This is an Early-Stage Design and Development collaborative effort submitted to the assessment strand of the Discovery Research PreK-12 (DRK-12) Program. Its fundamental purpose is to examine and gather initial validity evidence for assessments designed to measure and build kindergarten-fifth grade science teachers' content knowledge for teaching (CKT) about matter and its interactions in teacher education settings. The selection of this topic will facilitate the development of a proof-of-concept to determine if and how CKT assessments can be developed and used to measure and build elementary teachers' CKT. Also, it will facilitate rapid and targeted refinement of an evidence-centered design process that could be applied to other science topics. Plans are to integrate CKT assessments and related resources into teacher education courses to support the ability of teachers to apply their content knowledge to the work of teaching and learning science. The project will combine efforts from prior projects and engage in foundational research to examine the nature of teachers' CKT and to build theories and hypotheses about the productive use and design of CKT assessment materials to support formative and summative uses. Likewise, the project will create a set of descriptive cases highlighting the use of these tools. Understanding how CKT science assessments can be leveraged as summative tools to evaluate current efforts, and as formative tools to build elementary teachers' specialized, practice-based knowledge will be the central foci of this effort.

The main research questions will be: (1) What is the nature of elementary science teachers' CKT about matter and its interactions?; and (2) How can the development of prospective elementary teachers' CKT be supported within teacher education? To address the research questions, the study will employ a mixed-methods, design-based research approach to gather various sources of validity evidence to support the formative and summative use of the CKT instrument, instructional tasks, and supporting materials. The project will be organized around two main research and development strands. Strand One will build an empirically grounded understanding of the nature of elementary teachers' CKT. Strand Two will focus on developing and studying how CKT instructional tasks can be used formatively within teacher education settings to build elementary teachers' CKT. In addition, the project will refine a conceptual framework that identifies the science-specific teaching practices that comprise the work of teaching science. This will be used as well to assess the CKT that teachers leverage when recognizing, understanding, and responding to the content-intensive practices that they engage in as they teach science. To that end, the study will build on two existing frameworks from prior NSF-funded work. The first was originally developed to create CKT assessments for elementary and middle school teachers in English Language Arts and mathematics. The second focuses on the content challenges that novice elementary science teachers face. It is organized by the instructional tools and practices that elementary science teachers use, such as scientific models and explanations. These instructional practices cut across those addressed in the Next Generation Science Standards' (NGSS; Lead States, 2013) disciplinary strands. The main project's outcomes will be knowledge that builds and refines theories about the nature of elementary teachers' CKT, and how CKT elementary science assessment materials can be designed productively for formative and summative purposes. The project will also result in the development of a suite of valid and reliable assessments that afford interpretations on CKT matter proficiency and can be used to monitor elementary teachers learning. An external advisory board will provide formative and summative feedback on the project's activities and progress.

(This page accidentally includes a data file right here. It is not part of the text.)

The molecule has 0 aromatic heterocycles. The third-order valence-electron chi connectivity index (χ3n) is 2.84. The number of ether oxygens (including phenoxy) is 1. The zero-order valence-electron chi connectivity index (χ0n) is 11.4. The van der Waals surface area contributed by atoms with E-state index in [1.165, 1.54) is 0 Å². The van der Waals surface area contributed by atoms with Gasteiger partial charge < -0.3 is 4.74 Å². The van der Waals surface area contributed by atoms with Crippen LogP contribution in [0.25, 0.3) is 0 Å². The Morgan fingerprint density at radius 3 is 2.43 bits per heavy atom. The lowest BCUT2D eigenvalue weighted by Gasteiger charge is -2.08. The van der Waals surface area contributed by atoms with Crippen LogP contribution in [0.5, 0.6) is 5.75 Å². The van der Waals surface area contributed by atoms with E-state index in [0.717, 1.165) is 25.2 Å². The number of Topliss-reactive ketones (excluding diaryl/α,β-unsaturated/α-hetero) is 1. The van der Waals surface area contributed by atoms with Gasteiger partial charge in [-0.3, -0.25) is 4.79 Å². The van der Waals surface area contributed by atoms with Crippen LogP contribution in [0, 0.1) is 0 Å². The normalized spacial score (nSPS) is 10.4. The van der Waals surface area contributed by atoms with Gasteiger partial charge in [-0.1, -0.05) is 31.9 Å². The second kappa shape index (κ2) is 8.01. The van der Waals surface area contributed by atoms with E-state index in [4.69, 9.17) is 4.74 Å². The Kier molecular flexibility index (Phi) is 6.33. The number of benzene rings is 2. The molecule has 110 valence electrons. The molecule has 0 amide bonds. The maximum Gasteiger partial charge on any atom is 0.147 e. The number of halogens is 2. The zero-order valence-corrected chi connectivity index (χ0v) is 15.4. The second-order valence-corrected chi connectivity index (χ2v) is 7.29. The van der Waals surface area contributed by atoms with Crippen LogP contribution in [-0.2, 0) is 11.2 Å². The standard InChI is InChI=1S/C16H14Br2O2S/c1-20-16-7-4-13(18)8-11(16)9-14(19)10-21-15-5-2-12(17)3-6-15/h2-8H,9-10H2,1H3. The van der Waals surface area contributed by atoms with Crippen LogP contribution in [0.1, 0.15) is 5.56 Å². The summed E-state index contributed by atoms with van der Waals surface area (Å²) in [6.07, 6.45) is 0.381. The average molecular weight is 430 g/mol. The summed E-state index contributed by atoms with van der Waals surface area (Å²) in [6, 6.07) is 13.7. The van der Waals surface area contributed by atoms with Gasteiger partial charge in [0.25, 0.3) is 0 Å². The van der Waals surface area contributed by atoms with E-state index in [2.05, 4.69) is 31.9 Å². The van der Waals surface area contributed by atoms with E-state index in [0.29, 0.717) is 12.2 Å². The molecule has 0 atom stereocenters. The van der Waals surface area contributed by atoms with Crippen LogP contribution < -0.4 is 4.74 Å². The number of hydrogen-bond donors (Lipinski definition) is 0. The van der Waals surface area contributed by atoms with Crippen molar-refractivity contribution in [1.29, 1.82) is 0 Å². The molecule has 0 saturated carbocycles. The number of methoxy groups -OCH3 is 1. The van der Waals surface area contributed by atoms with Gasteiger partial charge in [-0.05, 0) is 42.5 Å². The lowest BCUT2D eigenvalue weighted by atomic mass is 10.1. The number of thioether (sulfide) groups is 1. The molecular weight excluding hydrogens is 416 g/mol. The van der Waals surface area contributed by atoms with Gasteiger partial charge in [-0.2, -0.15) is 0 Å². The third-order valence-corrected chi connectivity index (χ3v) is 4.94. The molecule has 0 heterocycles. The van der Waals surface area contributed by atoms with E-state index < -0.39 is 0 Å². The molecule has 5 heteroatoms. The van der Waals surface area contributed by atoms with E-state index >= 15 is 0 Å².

Developing and Validating Assessments to Measure and Build Elementary Teachers' Content Knowledge for Teaching about Matter and Its Interactions within Teacher Education Settings (Collaborative Research: Mikeska)

The fundamental purpose of this project is to examine and gather initial validity evidence for assessments designed to measure and build kindergarten-fifth grade science teachers' content knowledge for teaching (CKT) about matter and its interactions in teacher education settings.

Lead Organization(s): 
Partner Organization(s): 
Award Number: 
1813254
Funding Period: 
Sun, 07/01/2018 to Thu, 06/30/2022
Full Description: